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Molluscs of Australia

The Aplacophora  

Aplacophora (the name means “without plates”) is a small group of marine molluscs with only about 320 species. They are found burrowing at the bottom of all the world’s oceans. They are small (most less than 5 cm long), cylindrical and worm-like and do not have a shell.

Instead of a shell, their skin contains tiny spikes (spicules) made from calcium carbonate which is secreted by the mantle, this gives them a beautiful shine. Most of the Aplacophora do not have a foot and the head has no eyes or tentacles although they do have a simple radula. They are either carnivores (mostly eating Coelenterates) or eat detritus.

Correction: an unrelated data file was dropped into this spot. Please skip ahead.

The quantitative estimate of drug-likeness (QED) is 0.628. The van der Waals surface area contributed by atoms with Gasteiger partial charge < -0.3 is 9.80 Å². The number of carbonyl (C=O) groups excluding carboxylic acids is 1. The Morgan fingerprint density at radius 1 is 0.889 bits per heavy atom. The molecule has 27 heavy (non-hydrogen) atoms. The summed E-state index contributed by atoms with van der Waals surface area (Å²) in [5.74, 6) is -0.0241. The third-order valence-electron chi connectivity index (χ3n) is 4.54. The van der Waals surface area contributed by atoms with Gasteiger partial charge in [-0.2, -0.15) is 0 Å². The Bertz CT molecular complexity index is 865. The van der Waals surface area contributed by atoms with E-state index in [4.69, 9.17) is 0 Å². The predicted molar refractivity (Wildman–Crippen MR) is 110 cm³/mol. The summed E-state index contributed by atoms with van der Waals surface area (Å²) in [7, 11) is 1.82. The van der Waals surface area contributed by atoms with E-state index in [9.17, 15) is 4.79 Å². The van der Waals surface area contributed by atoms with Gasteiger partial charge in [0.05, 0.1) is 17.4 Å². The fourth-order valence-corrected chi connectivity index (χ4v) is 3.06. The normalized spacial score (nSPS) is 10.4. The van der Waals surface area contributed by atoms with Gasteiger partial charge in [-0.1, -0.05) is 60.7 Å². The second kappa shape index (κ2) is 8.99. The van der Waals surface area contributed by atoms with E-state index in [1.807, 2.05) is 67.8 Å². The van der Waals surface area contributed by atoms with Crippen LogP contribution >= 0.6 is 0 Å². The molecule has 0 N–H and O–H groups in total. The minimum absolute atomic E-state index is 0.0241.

Aplacophora Image: Woods Hole Oceanographic Institute

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Anatomy of Molluscs
The Aplacophora
Tusk Shells
Mollusc Gallery


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